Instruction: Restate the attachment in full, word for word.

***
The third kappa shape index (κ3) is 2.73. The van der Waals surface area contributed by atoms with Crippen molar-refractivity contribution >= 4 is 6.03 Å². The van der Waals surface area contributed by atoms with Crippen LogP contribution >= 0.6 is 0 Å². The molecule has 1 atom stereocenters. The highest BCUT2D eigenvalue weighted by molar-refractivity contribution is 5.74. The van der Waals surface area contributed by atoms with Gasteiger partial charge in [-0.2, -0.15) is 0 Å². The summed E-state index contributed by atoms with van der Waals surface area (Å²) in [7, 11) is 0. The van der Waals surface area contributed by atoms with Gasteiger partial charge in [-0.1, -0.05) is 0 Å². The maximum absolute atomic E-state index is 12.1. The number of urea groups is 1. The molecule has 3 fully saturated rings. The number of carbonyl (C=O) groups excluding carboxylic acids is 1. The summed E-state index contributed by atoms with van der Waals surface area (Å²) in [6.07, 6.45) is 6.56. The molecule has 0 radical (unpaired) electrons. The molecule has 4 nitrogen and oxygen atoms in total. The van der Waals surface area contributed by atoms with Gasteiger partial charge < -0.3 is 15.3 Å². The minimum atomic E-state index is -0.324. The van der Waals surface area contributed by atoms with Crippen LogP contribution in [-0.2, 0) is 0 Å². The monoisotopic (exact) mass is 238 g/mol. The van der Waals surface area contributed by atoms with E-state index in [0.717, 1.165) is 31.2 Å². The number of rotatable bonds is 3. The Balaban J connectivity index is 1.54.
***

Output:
The third kappa shape index (κ3) is 2.73. The van der Waals surface area contributed by atoms with Crippen molar-refractivity contribution >= 4 is 6.03 Å². The van der Waals surface area contributed by atoms with Crippen LogP contribution >= 0.6 is 0 Å². The molecule has 1 atom stereocenters. The highest BCUT2D eigenvalue weighted by molar-refractivity contribution is 5.74. The van der Waals surface area contributed by atoms with Gasteiger partial charge in [-0.2, -0.15) is 0 Å². The summed E-state index contributed by atoms with van der Waals surface area (Å²) in [7, 11) is 0. The van der Waals surface area contributed by atoms with Gasteiger partial charge in [-0.1, -0.05) is 0 Å². The maximum absolute atomic E-state index is 12.1. The number of urea groups is 1. The molecule has 3 fully saturated rings. The number of carbonyl (C=O) groups excluding carboxylic acids is 1. The summed E-state index contributed by atoms with van der Waals surface area (Å²) in [6.07, 6.45) is 6.56. The molecule has 0 radical (unpaired) electrons. The molecule has 4 nitrogen and oxygen atoms in total. The van der Waals surface area contributed by atoms with Gasteiger partial charge < -0.3 is 15.3 Å². The minimum atomic E-state index is -0.324. The van der Waals surface area contributed by atoms with Crippen LogP contribution in [-0.2, 0) is 0 Å². The monoisotopic (exact) mass is 238 g/mol. The van der Waals surface area contributed by atoms with E-state index in [0.717, 1.165) is 31.2 Å². The number of rotatable bonds is 3. The Balaban J connectivity index is 1.54.